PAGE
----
This, intuitively, should be the case for Mexico; from the demographic and socioeconomic information above, it can be expected that on average Mexican immigrants originate from the young, less-educated, and less wealthy segment of population in Mexico.
As a result, one may think that low-skilled workers emigration from Mexico would be an important advantage for Mexican labor market. Indeed, there is evidence for this; studies have shown that, between 1990 and 2000, migration has increased wages in Mexican labor market by 8 percent.
While some may argue that in recent years, there is a skilled fraction of Mexican workers that has increased and possibly more than that of the less-skilled fraction over the years, Clemens (2014a) posited that the recent increase of inflows of skilled Mexican immigrants are likely temporary and cannot be perceived as future trends.
However, the migrant self-selection may not be straightforward. For example, Chiquiar and Hanson (2002) found out that Mexican immigrants were actually on average more educated than nonimmigrants of Mexico and suggested that there is intermediate instead of negative selection of immigrants from Mexico. Generally speaking, the emigration effects on a sending country’s labor market are still debatable.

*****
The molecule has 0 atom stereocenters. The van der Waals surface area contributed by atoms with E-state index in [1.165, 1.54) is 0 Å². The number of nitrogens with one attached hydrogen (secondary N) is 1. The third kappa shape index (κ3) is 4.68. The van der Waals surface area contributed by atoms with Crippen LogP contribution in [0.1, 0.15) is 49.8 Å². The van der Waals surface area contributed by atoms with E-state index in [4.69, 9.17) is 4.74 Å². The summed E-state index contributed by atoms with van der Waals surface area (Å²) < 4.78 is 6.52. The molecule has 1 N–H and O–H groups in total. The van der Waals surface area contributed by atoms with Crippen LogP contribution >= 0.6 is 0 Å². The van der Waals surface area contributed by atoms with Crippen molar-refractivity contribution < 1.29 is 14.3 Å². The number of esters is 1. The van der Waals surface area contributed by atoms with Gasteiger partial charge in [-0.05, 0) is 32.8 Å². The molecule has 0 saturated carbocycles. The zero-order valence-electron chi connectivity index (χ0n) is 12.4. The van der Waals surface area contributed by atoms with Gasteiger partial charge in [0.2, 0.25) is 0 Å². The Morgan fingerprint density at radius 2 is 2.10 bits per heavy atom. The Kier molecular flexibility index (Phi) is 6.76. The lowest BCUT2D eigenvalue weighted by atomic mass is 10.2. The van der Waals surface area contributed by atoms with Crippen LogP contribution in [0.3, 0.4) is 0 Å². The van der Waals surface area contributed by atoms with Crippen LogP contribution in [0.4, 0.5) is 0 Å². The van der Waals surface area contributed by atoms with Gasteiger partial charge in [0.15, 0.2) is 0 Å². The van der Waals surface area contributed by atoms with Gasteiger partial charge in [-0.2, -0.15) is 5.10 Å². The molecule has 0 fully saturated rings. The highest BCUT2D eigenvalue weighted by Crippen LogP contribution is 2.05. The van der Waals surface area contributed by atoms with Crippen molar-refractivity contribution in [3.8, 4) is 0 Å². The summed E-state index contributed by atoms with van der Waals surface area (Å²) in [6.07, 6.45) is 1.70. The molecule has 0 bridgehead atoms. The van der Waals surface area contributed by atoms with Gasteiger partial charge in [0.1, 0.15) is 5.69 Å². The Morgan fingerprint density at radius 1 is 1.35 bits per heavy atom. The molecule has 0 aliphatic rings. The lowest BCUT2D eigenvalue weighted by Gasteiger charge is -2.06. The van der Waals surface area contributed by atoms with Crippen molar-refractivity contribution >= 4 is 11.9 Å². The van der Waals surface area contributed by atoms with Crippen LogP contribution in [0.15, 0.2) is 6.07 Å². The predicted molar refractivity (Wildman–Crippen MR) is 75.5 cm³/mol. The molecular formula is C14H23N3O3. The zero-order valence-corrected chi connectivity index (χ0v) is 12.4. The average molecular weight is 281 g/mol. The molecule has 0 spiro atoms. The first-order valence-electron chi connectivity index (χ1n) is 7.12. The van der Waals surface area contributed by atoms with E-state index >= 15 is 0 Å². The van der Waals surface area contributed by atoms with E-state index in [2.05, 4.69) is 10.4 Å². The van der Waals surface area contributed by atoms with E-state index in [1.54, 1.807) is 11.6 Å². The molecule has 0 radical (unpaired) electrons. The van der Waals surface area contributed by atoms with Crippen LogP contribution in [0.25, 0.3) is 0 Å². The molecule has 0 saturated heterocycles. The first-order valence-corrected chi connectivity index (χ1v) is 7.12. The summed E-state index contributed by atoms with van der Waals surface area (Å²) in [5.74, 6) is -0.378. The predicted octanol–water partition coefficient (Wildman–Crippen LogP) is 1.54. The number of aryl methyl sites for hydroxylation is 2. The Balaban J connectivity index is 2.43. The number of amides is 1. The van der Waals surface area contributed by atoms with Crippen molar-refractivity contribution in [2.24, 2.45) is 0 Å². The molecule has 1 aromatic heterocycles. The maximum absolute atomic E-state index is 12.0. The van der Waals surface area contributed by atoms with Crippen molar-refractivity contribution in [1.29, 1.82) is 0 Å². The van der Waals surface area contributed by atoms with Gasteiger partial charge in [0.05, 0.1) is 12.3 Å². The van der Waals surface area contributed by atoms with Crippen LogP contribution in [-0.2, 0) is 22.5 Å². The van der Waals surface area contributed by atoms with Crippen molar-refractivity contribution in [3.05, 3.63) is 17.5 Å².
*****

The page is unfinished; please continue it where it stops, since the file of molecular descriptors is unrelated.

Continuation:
Mexico is the largest recipient of remittances in Latin America, with remittances totaling $22 billion in 2010 (about 2 percent of its GDP). This is important because remittances would eventually have a direct impact in the economy. Campos-Vazquez and Sobarzo (2012) show that a percentage point increase in remittances as a share of GDP reduces inequality by around 0.08 percent and reduces poverty by 0.37 percent in Mexico. Additionally, while the impact of remittances on human capital and education is ambiguous, remittances are known to benefit those without health insurance.